Read recent commentaries about drug-cost issues.
The New York Times: Treat Medicines Like Netflix Treats Shows
Why don’t streaming services like Hulu or Netflix go bankrupt? After all, most businesses couldn’t survive if customers paid a flat subscription fee each month for all they could eat or all the gasoline they could use. Yet you can pay Netflix $8.99 and watch one movie or all 342 episodes (so far) of “Grey’s Anatomy.” Netflix doesn’t care. Netflix and Hulu can do this because they sell products with a very low marginal cost. Movies and TV shows are expensive to make. But once that’s done, each new stream costs Netflix little or nothing. Another product works in a similar way: medicine. (Tina Rosenberg, 3/5)
The New York Times: Big Pharma’s Hunt For New Drugs Is Pushing Up Cost Of Deals
Acquisitions of American biotech companies are surging, and so are the prices that buyers are willing to pay.Just two months into the year, the value of deals for biotech and pharmaceutical companies in the United States has reached $146 billion, according to Dealogic. That is more than what was announced in all of 2018, 2017 or 2016, and it accounts for 40 percent of all takeover announcements in the United States so far. (Stephen Grocer, 2/28)
Bloomberg: To Lower Drug Prices, Trump HHS Rightly Targets PBM Rebates
The Trump administration’s latest idea to lower prescription drug prices is to eliminate the rebates that drug companies pay to the pharmacy benefit managers that stand between the manufacturers and their final customers. This is easily the most radical change to the American drug-pricing system that the White House has proposed. (3/1)
The Wall Street Journal: ‘Ten Drugs’ Review: Better Living Through Chemistry
In an age of technological wonders, few can equal the life-altering and life-saving drugs that have poured forth from laboratories and research teams in the 20th and early 21st centuries. Anti-psychotic drugs have emptied mental hospitals. Antibiotics have added years to average life expectancy. Birth control pills have transformed sex lives—and mores. Seeming miracles can feel almost routine: Jimmy Carter, after being diagnosed with metastatic melanoma in 2015, took a recently approved drug called pembrolizumab, which redirected his immune system and played a decisive role in ridding him of cancer. (John Steele Gordon, 3/5)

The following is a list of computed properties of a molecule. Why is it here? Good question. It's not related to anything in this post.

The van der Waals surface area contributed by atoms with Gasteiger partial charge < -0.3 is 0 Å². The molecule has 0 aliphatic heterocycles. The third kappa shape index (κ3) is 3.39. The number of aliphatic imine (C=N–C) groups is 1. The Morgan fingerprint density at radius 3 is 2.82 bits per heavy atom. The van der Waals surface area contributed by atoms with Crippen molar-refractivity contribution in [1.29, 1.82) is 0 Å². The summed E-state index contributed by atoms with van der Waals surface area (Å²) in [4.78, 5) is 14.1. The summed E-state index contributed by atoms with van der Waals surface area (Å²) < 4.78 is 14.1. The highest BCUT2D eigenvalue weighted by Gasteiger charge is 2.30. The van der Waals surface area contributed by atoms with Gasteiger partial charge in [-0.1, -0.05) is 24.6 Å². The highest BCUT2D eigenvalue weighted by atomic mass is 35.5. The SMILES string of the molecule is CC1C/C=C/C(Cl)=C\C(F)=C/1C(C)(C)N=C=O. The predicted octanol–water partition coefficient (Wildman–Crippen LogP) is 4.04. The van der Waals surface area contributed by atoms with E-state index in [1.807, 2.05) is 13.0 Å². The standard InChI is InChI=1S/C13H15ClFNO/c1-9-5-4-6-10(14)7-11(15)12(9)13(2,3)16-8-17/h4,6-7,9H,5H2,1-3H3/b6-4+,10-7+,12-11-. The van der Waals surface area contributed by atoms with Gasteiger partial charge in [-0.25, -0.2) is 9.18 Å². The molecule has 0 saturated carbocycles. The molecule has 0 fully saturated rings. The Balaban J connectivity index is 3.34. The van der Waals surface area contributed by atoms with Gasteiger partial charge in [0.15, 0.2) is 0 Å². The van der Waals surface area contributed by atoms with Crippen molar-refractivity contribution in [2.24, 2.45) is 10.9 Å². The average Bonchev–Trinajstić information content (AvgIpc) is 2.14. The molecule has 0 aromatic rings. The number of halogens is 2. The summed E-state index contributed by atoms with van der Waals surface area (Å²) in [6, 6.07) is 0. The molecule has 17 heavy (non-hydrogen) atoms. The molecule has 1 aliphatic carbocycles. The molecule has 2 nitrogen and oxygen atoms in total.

Stat: Ultomiris: Can Drug Innovation Be Too Expensive?
When it comes to new drugs, how much are we willing to pay for innovation? That question, touched on by Craig Garthwaite and Benedic Ippolito in their First Opinion on drug prices, deserves a deeper look. A new biologic drug, Ultomiris, made by Alexion Pharmaceuticals, is a prime example of innovation that may be too expensive. (Alexander Urry, 3/1)
The Wall Street Journal: The Side Effects Of Million-Dollar Drugs
It’s only a matter of time until the first million-dollar drug arrives in a deeply dysfunctional health-care system. With the new drugs come painful questions: Who is stuck with the bill, do they have the cash to pay it and how can they avoid the obligation?The age of gene therapy promises a wave of life-changing and life-saving medicines. Some have been approved, like Luxturna from Spark Therapeutics, which treats a hereditary disease that causes blindness and affects roughly 2,000 patients in the U.S. Roche agreed to buy the company this week for more than double its previous market value, in large part for some promising treatments for hemophilia. (Charley Grant, 3/1)
The Detroit News: Gutting Patents Will Stall Medicine Progress
Congress could soon vote on legislation that would gut America’s intellectual property laws.The bill isn’t just bad news for big pharmaceutical companies that hold lucrative patents. It’s terrible news for patients — medical research spending would dry up without strong patent protections. Americans could lose out on cures for cancer, heart disease, and other deadly chronic conditions. (Wayne Winegarden, 2/28)
Columbus Dispatch: Lowering Drug Prices Will Require Bold Action
Concerns over the cost of medication are brought up on such a frequent basis with physicians across the nation that it has become a prominent topic in the media. Voters are becoming more engaged on the issue, but rather than providing meaningful reform, some politicians are providing inadequate solutions while trumpeting change. (Ean Bett, 3/6)
This is part of the KHN Morning Briefing, a summary of health policy coverage from major news organizations. Sign up for an email subscription.
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